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Children's Hospital Heart Center Performs Several Firsts in One Transplant Surgery

November 03, 2005

Youngest, smallest patient ever to receive heart transplant in the Pacific Northwest is also first infant to go from mechanical support to transplant; also second patient to receive heart of different blood type.

Youngest, smallest patient ever to receive heart transplant in the Pacific Northwest is also first infant to go from mechanical support to transplant; also second patient to receive heart of different blood type.

In an unprecedented series of history-making firsts for the Pacific Northwest and the western United States, heart surgeons at Children’s Hospital and Regional Medical Center in Seattle, Wash. performed a heart transplant on a Redmond-area infant boy. He was:

  • The youngest patient to receive a heart transplant in the Pacific Northwest – 12 days old.
  • The smallest patient to receive a heart transplant in the Pacific Northwest – weighed 3.4 kg.
  • The first infant ever bridged to transplant on a heart-lung bypass machine (extracorporeal membrane oxygenation, or ECMO) in the Pacific Northwest.
  • The second ABO mismatched heart transplant (also known as ABO independent) done at Children’s and the second in the western United States. Children’s surgeons performed the first ABO mismatched heart transplant in June on a 6-month-old boy from Lynden, Wash.

An ABO mismatched transplant is a heart transplant in which the recipient’s blood type is different than the donor’s. It is performed on infants up to 12-months-old while their immune systems are still immature and have not yet produced the antibodies to attack a foreign tissue. Pioneered at The Hospital for Sick Children in Toronto in the mid-1990s, more than 60 ABO mismatched transplants have been performed worldwide.

Children’s first ABO mismatched heart transplant was the 15th in the United States and the first one west of the Mississippi, according to the United Network for Organ Sharing (UNOS). ABO transplants in infants are necessitated by the lack of hearts with a suitable size or compatible blood type.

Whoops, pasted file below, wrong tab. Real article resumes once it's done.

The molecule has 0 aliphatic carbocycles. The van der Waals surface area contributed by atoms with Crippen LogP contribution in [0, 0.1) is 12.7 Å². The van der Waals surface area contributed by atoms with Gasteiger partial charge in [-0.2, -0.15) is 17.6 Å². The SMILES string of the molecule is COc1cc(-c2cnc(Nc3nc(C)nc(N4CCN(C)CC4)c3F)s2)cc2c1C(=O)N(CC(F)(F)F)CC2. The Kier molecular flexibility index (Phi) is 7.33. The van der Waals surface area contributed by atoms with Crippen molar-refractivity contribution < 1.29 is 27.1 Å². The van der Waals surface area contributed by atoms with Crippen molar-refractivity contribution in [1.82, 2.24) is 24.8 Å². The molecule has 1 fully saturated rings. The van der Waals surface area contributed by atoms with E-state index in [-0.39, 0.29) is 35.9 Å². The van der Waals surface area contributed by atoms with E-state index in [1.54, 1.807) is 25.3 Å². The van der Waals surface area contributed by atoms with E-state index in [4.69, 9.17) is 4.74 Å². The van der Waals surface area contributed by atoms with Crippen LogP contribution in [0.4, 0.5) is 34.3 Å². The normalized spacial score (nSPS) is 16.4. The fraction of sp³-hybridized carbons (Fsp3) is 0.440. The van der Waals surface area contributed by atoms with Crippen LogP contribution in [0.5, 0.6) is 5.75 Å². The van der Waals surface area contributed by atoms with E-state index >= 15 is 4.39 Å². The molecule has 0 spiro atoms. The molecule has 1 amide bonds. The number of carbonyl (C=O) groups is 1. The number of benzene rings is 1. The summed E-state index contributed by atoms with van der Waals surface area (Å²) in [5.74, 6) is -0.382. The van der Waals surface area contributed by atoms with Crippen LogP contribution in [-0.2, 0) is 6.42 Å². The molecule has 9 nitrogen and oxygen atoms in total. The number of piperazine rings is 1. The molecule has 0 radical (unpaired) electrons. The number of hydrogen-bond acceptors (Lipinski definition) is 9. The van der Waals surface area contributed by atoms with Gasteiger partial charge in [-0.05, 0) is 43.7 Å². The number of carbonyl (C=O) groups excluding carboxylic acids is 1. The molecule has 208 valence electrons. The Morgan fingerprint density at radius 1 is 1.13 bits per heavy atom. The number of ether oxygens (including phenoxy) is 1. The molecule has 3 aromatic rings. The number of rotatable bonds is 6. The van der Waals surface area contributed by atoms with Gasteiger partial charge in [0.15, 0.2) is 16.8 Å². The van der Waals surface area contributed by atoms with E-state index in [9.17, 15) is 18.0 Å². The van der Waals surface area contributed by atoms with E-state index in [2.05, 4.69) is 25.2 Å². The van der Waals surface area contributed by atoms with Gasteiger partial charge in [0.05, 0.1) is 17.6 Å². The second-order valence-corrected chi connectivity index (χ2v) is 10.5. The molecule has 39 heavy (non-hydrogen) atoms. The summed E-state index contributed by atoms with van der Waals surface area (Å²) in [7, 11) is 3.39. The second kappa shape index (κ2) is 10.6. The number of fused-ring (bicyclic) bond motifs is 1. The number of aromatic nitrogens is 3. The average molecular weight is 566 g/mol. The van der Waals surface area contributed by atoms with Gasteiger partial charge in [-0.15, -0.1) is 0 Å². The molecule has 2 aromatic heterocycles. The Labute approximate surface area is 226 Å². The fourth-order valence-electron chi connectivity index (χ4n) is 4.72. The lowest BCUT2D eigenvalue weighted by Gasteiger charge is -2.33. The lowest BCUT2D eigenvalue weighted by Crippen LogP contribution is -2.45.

“We are fortunate to offer ABO mismatched heart transplantation to patients in the Pacific Northwest,” said Dr. Gordon Cohen, chief of pediatric cardiothoracic surgery and co-director of Children’s Heart Center. “The ability to transplant hearts of different blood types into infants will dramatically decrease wait times for donor hearts and save the lives of many children in our region who might otherwise die waiting for an organ of their same blood type.”

Cohen noted the exceptional collaboration between the Puget Sound Blood Center, Life Center Northwest, the families’ physicians and the Hospital for Sick Children that made these life-saving surgeries possible. “This collaboration allowed us to create new methods to process and test blood, and new protocols for treating and caring for a patient in this unique situation.”

According to Life Center Northwest, about 200 to 300 pediatric heart transplants are done nationwide each year. To become an organ donor, register your donation wishes in Washington state by putting organ donor or the red heart on your driver’s license. If you would like to register, simply visit www.livinglegacyregistry.org.

About Seattle Children’s

Consistently ranked as one of the best children’s hospitals in the country by U.S. News & World Report, Seattle Children’s serves as the pediatric and adolescent academic medical referral center for the largest landmass of any children’s hospital in the country (Washington, Alaska, Montana and Idaho). For more than 100 years, Seattle Children’s has been delivering superior patient care while advancing new treatments through pediatric research. Seattle Children’s serves as the primary teaching, clinical and research site for the Department of Pediatrics at the University of Washington School of Medicine. The hospital works in partnership with Seattle Children’s Research Institute and Seattle Children’s Hospital Foundation. For more information, visit www.seattlechildrens.org or follow us on Twitter or Facebook.

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